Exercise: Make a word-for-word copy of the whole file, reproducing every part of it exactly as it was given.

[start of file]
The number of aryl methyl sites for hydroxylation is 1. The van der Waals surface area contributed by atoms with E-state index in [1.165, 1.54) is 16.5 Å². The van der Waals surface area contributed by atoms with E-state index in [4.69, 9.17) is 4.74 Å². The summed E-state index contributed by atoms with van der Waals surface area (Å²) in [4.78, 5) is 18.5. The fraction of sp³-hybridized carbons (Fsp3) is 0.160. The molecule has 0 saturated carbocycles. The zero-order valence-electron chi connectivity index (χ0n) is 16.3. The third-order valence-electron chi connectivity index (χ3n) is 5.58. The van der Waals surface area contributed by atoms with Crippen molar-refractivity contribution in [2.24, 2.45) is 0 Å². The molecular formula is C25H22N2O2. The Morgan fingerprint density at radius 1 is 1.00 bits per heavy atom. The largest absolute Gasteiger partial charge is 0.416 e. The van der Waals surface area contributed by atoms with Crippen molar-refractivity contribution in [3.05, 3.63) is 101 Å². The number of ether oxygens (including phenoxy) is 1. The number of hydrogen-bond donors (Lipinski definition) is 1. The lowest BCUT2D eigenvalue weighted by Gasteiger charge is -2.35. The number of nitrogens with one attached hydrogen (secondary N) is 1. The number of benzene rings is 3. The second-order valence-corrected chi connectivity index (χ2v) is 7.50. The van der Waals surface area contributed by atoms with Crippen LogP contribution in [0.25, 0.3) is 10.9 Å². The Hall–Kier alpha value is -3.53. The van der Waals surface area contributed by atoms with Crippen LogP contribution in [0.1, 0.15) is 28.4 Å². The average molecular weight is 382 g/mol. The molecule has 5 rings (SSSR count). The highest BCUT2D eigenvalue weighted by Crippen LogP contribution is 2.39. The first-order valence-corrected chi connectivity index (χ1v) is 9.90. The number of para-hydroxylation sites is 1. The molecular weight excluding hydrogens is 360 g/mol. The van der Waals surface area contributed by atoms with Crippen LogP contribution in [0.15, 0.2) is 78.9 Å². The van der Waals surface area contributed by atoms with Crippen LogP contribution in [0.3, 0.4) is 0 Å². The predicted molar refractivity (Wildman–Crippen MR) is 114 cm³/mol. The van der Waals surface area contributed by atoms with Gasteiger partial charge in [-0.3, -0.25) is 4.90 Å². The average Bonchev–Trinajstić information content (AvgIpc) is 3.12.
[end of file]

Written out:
The number of aryl methyl sites for hydroxylation is 1. The van der Waals surface area contributed by atoms with E-state index in [1.165, 1.54) is 16.5 Å². The van der Waals surface area contributed by atoms with E-state index in [4.69, 9.17) is 4.74 Å². The summed E-state index contributed by atoms with van der Waals surface area (Å²) in [4.78, 5) is 18.5. The fraction of sp³-hybridized carbons (Fsp3) is 0.160. The molecule has 0 saturated carbocycles. The zero-order valence-electron chi connectivity index (χ0n) is 16.3. The third-order valence-electron chi connectivity index (χ3n) is 5.58. The van der Waals surface area contributed by atoms with Crippen molar-refractivity contribution in [2.24, 2.45) is 0 Å². The molecular formula is C25H22N2O2. The Morgan fingerprint density at radius 1 is 1.00 bits per heavy atom. The largest absolute Gasteiger partial charge is 0.416 e. The van der Waals surface area contributed by atoms with Crippen molar-refractivity contribution in [3.05, 3.63) is 101 Å². The number of ether oxygens (including phenoxy) is 1. The number of hydrogen-bond donors (Lipinski definition) is 1. The lowest BCUT2D eigenvalue weighted by Gasteiger charge is -2.35. The number of nitrogens with one attached hydrogen (secondary N) is 1. The number of benzene rings is 3. The second-order valence-corrected chi connectivity index (χ2v) is 7.50. The van der Waals surface area contributed by atoms with Crippen LogP contribution in [0.25, 0.3) is 10.9 Å². The Hall–Kier alpha value is -3.53. The van der Waals surface area contributed by atoms with Crippen LogP contribution in [0.1, 0.15) is 28.4 Å². The average molecular weight is 382 g/mol. The molecule has 5 rings (SSSR count). The highest BCUT2D eigenvalue weighted by Crippen LogP contribution is 2.39. The first-order valence-corrected chi connectivity index (χ1v) is 9.90. The number of para-hydroxylation sites is 1. The molecular weight excluding hydrogens is 360 g/mol. The van der Waals surface area contributed by atoms with Crippen LogP contribution in [0.15, 0.2) is 78.9 Å². The van der Waals surface area contributed by atoms with Crippen LogP contribution in [0.3, 0.4) is 0 Å². The predicted molar refractivity (Wildman–Crippen MR) is 114 cm³/mol. The van der Waals surface area contributed by atoms with Gasteiger partial charge in [-0.3, -0.25) is 4.90 Å². The average Bonchev–Trinajstić information content (AvgIpc) is 3.12.